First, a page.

Injury Etiology

Why Injuries Occur

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Causes of Injury

Press behind AssBoth extrinsic and intrinsic factors can increase the risk of injury. Intrinsic factors include biomechanical deficiencies, including malignancy of limbs, muscular imbalances, degenerative processes, and other anatomical factors. Extrinsic factors include training errors, faulty technique, poor environmental conditions, incorrect equipment and surfaces. (Crown 1997)

Extrinsic Factors of injury can be further classified into overuse, misuse, abuse, or disuse (Wanivenhaus 2012).

  • Overuse is performing a task with a frequency that does not allow the tissues to recover and symptoms may be due to lack of muscle strength or endurance
  • Misuse using improper form or equipment which may put abnormal stress on tissue structures.
  • Abuse is having excessive force going though normal tissues.
  • Disuse occurs after taking a period of time off without training resulting in deconditioning or altered neuromuscular control

Excessive fatigue can negatively affect proper form and/or decreases the ability of stabilizers to maintain sound biomechanics. Careful monitoring of training volume, intensity, and duration will minimize overuse injuries. (Wanivenhaus 2012)

The body can adapt to practically a natural stress as long as the first 4 of 5 Adaptation Criteria exist:

  • Sufficient warm up
  • Sufficient recovery
  • Training stimulus is progressive and regular
  • Mechanical impairments are not significant

Biomechanical impairments (as those referenced below) may contribute to orthopedic injury when combined with other factors than may negatively affect joint integrity (e.g. hyper-mobility, biostructural weakness, insufficient adaptation of joint or muscular structures, fatigue, acute or chronic overtraining, etc.). For example, hypermobility does not produce joint instability unless the secondary stabilizers do not function adequately and symptoms occur (Tovin 2008).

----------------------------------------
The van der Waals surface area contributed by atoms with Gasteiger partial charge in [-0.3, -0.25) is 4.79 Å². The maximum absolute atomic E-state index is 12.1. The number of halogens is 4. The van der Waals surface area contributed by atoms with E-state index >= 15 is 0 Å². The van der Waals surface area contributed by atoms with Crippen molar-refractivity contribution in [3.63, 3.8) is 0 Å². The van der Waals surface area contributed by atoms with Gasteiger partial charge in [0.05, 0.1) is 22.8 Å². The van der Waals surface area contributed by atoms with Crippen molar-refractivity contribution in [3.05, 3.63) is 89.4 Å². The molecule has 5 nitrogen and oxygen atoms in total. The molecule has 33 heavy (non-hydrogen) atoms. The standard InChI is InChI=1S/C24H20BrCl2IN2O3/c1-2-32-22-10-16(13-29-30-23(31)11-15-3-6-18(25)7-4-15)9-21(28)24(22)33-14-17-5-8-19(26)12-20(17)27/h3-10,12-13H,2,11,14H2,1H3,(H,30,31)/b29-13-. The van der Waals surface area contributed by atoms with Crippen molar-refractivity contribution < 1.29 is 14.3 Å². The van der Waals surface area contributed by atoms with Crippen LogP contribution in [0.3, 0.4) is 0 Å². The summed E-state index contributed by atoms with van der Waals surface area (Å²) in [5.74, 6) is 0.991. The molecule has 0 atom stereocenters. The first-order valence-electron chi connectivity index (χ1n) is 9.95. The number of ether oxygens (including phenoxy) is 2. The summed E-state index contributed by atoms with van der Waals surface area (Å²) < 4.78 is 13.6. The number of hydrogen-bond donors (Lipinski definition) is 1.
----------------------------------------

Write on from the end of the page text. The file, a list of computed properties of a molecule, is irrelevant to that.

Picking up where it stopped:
Common Biomechanical Impairments

The biomechanical impairments are listed for precautionary measures only, so they may be identified and possibly corrected in attempt to decrease risk of athletic injuries during exercise or physical activity. These impairments are possible risk factors for injury and may only increase injury when combined with other risk factors. A physician may need to establish if a biomechanical deficiency is structural, muscular, neuromuscular, or due to some other pathology.

The corrective exercises assume impairments are due to a muscular imbalance (flexibility, strength, or posture). Only a qualified physician or health care provider should diagnose and give prescription for an existing injury. In some circumstances, an attempt to correct a biomechanical impairment may irritate the injury and prolong recovery, particularly if certain therapy exercises are used inappropriately or initiated too soon or aggressively after an injury has occurred. The exercise selection should be based on positions that do not overstress the healing tissues. Even after an underlying biomechanical impairments have been improved, a preexisting injury may require the attention of a physical therapist under the advice of a physician to restore total functionality. See Injury Prevention Tidbits and Sports Injury First Aid.


Sports Conditioning

In athletic conditioning, improper planning and inadequate conditioning (both general and sports specific) prior to the competitive season are major causes of injury. In elite athletes, high volume and intensity of the training load is one of the major causes of injury (Slobounov SM 2008). Also see Causes of Injury above.